The CCMSR has repeatedly confronted the Chadian military near the Libyan border. FACT’s advance in 2021 led to Déby’s death under what are still unclear circumstances.
FACT’s leader, Mahamat Mahdi, justified his non-signature by stating that not all of his organisation’s demands had been taken into account. This included the immediate release of prisoners.
The fact that the two strongest opposition movements are staying away means the prospects for peace aren’t very promising even though some of the former heavyweights have signed.
Among those who have signed are late Déby’s nephew Timane Erdimi, leader of the Union des Forces de la Résistance, who has been in exile since 2006. There is also Mahamat Nouri, leader of the Union des forces pour la démocratie et le développement, whose forces almost overthrew Déby when they reached N’Djamena in 2008.
Who will take part in the national dialogue?
Since the Conseil Militaire de Transition came to power, civil society, led by Wakit Tama, and political opposition have demanded a revision of the transitional charter to assure that Conseil Militaire de Transition members, especially Mahamat Déby, will not stand for the next election.
Mahamat Déby remains vague about his political ambitions. According to the Doha agreement, this question will be included in the national dialogue. But who are the participants who will finally decide on these issues?
The organisers of the dialogue published a list that includes the percentage of representatives of presumably all levels of society. Even if one approaches the list impartially, some of the numbers are puzzling.
For example, the diaspora in the whole of Europe or North America (the US and Canada) are each given two places – the same number as Burkina Faso or Benin, to name two smaller African states.
Once again, the hard hand of the transitional authorities was shown: a demonstration that had been announced for the day before the start of the dialogue was forbidden.
It is little wonder that ordinary Chadians don’t expect a lot from the national dialogue, let alone a change of government in the long run.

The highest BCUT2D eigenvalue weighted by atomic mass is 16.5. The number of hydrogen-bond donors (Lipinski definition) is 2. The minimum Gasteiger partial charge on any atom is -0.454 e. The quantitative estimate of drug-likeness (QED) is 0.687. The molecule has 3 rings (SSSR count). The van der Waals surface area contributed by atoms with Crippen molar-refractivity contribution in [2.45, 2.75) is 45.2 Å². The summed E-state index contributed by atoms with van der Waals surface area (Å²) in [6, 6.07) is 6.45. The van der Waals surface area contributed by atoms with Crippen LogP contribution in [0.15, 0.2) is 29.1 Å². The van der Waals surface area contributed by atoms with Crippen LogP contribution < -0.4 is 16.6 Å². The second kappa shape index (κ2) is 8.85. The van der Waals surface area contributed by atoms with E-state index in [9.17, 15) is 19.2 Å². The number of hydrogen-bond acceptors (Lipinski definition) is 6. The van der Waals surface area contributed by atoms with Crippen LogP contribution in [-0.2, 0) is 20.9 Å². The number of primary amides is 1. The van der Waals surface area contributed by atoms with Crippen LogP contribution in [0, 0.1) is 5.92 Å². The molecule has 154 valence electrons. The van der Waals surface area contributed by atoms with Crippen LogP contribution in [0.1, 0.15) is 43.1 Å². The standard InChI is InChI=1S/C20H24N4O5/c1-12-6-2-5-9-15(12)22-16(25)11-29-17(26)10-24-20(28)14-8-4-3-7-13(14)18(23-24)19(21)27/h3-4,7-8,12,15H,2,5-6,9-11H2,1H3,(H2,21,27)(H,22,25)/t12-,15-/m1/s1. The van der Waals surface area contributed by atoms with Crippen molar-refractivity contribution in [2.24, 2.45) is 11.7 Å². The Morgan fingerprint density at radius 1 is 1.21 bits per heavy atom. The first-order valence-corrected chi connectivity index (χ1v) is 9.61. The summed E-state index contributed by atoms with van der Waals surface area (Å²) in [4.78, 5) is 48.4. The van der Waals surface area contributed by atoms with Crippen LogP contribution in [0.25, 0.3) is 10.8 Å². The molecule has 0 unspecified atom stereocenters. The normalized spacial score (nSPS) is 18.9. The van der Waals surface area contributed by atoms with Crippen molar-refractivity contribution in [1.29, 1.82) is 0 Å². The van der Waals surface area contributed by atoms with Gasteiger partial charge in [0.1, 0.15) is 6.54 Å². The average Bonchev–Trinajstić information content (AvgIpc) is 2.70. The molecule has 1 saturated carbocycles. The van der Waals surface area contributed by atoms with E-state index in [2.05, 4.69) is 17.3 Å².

Chadians aren’t convinced
For many Chadians it seems to be obvious that the ruling elite, the Déby clan and the generals of the Conseil Militaire de Transition will try everything to stay in power, including contesting in the next elections. This has implications because under the late Déby election results were never a true representation of voters’ will.
International media and politicians praise the transition authorities’ will to reform. Even UN general secretary Antonio Guterres sent a video message at the signature of the Doha agreement.
However, Chadians are very aware of the international community’s and especially France’s support for the Conseil Militaire de Transition. France has a strong military presence and military base in Chad. And the airport of N’Djamena is vital for France’s fight against jihadism in the Sahel.
Of course, Chadians want peace after years of civil wars. But they also do not want to be ruled by a clan that has been enriching itself from the resources of the state for decades instead of investing the oil revenues into the development of the country.
At the same time, people face severe hardship. Chad is one of the five poorest countries in the world. Most of its citizens are struggling to survive.
The above article was written by Helga Dickow, Senior Researcher at the Arnold Bergstraesser Institut, Freiburg Germany, University of Freibur, and first published in The Conversation